When I was a postgraduate student at the University of East Anglia in far-flung Norwich, 1976-77, I had a room in one of the famous "ziggurat" accommodation blocks. It was unsettling to be so quickly cut off from the close friendships I had made in the previous three years at Oxford, and in particular from the woman who would become my life partner – at that stage by no means a certain outcome – who was away backpacking in South America. I would often find myself working at my desk into the early hours, probably a little high and feeling a little lonely, and either playing tapes on a portable cassette recorder or listening to my little transistor radio for company.

For really late-night listening, there were a number of channels you could tune into, depending on the weather and atmospheric conditions, such as Radio Caroline, a "pirate" station broadcasting from a ship anchored in international waters off the East Coast, which was then in its "Loving Awareness" phase (follow the link if you're curious: Caroline had what might be called a "chequered" history). Rock music was in its pomp, then, even as it experienced the first skirmishes with punk and New Wave. In fact, one of the first Sex Pistols gigs to be cancelled after their notorious 1976 TV interview was at the UEA Student Union. But it was hard rock that dominated late-night radio, and one of the new generation of "big hair" rock bands emerging then was Boston: their big hit "More Than a Feeling" could generally be heard several times a night. Despite myself, I grew to love it, and still do.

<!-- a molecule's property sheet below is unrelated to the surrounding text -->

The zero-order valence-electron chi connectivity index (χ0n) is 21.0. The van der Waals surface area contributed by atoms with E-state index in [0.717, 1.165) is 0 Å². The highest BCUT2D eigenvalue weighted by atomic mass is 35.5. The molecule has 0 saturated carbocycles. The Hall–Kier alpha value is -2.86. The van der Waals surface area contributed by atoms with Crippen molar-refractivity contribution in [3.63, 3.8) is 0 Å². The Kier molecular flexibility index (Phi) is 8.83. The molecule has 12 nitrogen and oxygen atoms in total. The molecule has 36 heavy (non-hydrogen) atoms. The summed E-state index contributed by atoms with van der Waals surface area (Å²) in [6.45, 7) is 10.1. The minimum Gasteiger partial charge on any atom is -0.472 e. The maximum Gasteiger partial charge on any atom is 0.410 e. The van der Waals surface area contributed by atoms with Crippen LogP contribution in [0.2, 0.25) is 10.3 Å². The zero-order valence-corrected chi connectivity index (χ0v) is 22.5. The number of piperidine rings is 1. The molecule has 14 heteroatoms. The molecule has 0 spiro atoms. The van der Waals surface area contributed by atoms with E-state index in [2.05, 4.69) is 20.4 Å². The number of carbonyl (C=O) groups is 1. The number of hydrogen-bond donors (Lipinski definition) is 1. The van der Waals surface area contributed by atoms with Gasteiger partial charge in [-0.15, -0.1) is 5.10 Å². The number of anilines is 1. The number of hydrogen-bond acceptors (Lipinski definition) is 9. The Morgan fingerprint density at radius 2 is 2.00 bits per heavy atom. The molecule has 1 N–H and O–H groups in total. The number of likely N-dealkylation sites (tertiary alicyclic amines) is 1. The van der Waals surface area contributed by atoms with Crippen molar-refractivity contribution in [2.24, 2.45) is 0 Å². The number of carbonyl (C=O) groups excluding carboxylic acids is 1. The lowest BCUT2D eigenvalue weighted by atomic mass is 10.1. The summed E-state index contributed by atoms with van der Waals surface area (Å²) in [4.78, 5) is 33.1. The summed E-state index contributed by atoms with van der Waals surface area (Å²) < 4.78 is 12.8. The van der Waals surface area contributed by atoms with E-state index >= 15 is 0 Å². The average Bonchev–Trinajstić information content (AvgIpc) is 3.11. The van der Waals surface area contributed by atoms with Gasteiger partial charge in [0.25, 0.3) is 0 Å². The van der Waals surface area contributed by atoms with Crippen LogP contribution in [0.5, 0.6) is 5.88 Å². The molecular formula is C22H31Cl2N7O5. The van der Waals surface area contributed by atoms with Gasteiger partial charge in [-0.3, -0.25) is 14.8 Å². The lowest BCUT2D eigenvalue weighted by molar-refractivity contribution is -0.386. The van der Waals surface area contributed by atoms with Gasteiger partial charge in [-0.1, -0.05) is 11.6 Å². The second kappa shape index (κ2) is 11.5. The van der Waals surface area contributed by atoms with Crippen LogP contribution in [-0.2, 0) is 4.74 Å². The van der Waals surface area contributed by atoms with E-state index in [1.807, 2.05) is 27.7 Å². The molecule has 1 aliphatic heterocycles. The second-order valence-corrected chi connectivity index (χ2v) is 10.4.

Now, here's the thing: you may already know all about Rick Beato and his YouTube channel, but I only came across him recently. He is a very personable, incredibly well-informed musician and producer who interviews prominent pop, rock, and jazz artists he admires (check out his hilarious and enlightening session with Stuart Copeland, ex-drummer with the Police) and also analyses individual songs in depth, under the rubric "What Makes This Song So Great?" If you have the slightest interest in what lies behind a great song, especially if you can play a few chords yourself, it's fascinating stuff. So here is his analysis of "More Than a Feeling", which I found truly eye (ear?) opening about a song I thought I knew inside out. Great stuff from an enthusiast with real insight into the complexities of record production.

He doesn't only cover rock and Big Hair music, though: check out this star-struck description of his dinner with Joni Mitchell (yup! three hours!), an invitation which resulted from his appreciation of another of my favourite songs from that UEA year 1976-77, "Amelia", from the album Hejira. Or how about this reaction to a new Adele release? Worth a look, I think.

Complicated harmonies, made in the studio...


Stephen said...

Thanks for those links to Photosnack & Rick Beato, Mike.
Very interesting.

old_bloke said...

When we lived in Michigan in the seventies the local AOR (album oriented rock!) radio station was WILS-FM. On a Sunday evening they'd choose one of the new releases and play the whole record through without any talking or advertising, so that you could record it on whatever kind of tape machine you had. I built up quite an impressive library of seventies rock on C90 cassettes. Even now, as a fat, bald old man, if I have a few beers and put on Boston's eponymous first album, I'm back getting ready to go out on Saturday night with a full head of hair, a 28 inch waist and the feeling that life couldn't get much better . . .

Completely agree with you about Rick Beato too.

Mike C. said...


That's a great feeling, isn't it? As soon as I hear that scratchy intro to Voodoo Child, or the opening cowbell and chords of Honky Tonk Women, I'm 17 again... No beer required.